Orwell om den franska civilisationen

A Kind of Compulsion, The Complete Works, vol. X, artikel 125, s. 244-245.

Recension av The Civilization of France av Ernst Robert Curtius. Maj 1932

This book is an attempt to sum up, from a purely cultural, non-political point of view, the special contribution that France makes to civilisation. It is written by a German, and a terrifically learned one, but its general attitude to life and thought is quite of the English stamp. In effect Herr Curtius’s criticism of France is that a German finds the French intelligence very much smaller than his own, though more perfected and perhaps more adult, rather as one might feel if one met a man from antiquity face to face. Thus “a Hegel, a Schoenhauer, a Nietzsche are unthinkable in France. They would destroy the garden of civilization and the realm of humanity. The sense of infinity cannot live freely within French philosophy.” In other words, French culture is classical and anthropocentric, and to those outside the classical tradition it looks rather like a strait-waistcoat, though an exceedingly elegant one. This is the sum of Herr Curtius’s conclusions, and, apart from the scholarship shown, it is very much what would be said by any well-informed Englishman.

Frågan är dock vad som orsakar dessa skillnader. Orwell vill lägga större vikt vid ekonomiska faktorer än vad författaren gör: “Surely recent life, especially recent economic life, is more important than remote Celts and Latins.” Frankrike under artonhundratalet: “settled” jordbrukarliv, “unsettled” politik. Storbrittanien blev däremot “urbanized and regimented with enormous speed”.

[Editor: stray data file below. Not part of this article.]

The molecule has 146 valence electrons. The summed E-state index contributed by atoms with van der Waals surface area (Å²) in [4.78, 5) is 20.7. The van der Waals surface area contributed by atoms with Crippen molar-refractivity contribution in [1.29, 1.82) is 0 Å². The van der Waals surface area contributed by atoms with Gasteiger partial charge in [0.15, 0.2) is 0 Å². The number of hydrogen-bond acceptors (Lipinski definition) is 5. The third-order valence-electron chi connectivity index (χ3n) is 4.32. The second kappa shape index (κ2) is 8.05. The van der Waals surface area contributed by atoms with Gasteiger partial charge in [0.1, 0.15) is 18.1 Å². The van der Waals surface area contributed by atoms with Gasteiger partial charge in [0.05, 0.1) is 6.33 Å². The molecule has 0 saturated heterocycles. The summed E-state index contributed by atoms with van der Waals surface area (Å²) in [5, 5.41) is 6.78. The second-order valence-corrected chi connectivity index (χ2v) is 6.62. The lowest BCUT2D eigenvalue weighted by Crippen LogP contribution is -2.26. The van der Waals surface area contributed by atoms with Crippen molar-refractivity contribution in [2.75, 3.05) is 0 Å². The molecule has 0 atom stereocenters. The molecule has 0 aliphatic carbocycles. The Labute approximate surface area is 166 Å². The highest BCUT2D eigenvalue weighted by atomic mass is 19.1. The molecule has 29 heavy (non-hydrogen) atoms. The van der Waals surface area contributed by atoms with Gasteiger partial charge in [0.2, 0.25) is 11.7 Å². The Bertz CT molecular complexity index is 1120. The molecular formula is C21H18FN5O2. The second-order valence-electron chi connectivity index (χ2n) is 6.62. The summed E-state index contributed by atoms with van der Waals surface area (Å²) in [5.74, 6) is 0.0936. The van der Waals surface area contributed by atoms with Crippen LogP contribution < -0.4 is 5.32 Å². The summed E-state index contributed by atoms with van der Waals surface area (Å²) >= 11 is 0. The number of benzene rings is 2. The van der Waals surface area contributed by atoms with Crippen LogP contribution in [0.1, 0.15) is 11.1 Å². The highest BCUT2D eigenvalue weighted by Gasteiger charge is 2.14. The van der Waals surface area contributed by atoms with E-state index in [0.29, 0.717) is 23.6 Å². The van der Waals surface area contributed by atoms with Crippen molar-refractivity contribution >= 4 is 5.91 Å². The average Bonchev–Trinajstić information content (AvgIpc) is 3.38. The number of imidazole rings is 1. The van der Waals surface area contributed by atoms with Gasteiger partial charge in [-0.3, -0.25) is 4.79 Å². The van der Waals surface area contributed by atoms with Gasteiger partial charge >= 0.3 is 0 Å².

Even now the French are far more nearly a race of peasants than we are. And peasants as a rule have perfect taste but few new ideas […]. The ruling impression that one gets from living in France is that the French are not essentially different from ourselves, but simply, for good and evil, a little behind the times.

Därefter tar Orwell upp, i samband med rättegången mot Sacco och Vanzetti, “the enthusiasm for justice, which Herr Curtius rightly names as a French characteristic, and which is really a symptom of old-fashioned radicalism.” Demonstrationerna (som Orwell betraktade i Marseilles på väg hem från Burma) angående rättegången var av ett slag som kunde ses i England på 1840-talet, knappast på 1920-talet.

All these people—tens of thousands of them—were geniunely indignant over a piece of injustice, and thought it quite natural to lose a day’s wages in order to say so. [I England har mentaliteten utvecklats så att] “any public protest seems an indecency”.

Kommer Frankrike behålla sin särprägel? Curtius tror det men Orwell invänder:

On the other hand, if it is economic life that decides the colour of men’s thoughts, then the French mind is bound to change, and that rapidly. Since the war France has definitely become an industrial country, and the process that we connect with industrialism—for instance, the desertion of the land by the younger peasants and the destruction of the small trader—have at least begun. Given a continuence of this, what seem to be the most deeply-rooted French characteristics may vanish. Herr Curtius notices, for instance, the French lack of colour-prejudice, and sets this down to some special racial quality which is lacking in Englishmen and Germans. Yet the Englishman of the eighteenth century seems to have had very little colour-prejudice; therefore the growth of this nasty emotion is in some way connected with our recent history, and for all we know the French will soon possess it to the full Kipling-power.

Projekt: The Complete Works of George Orwell

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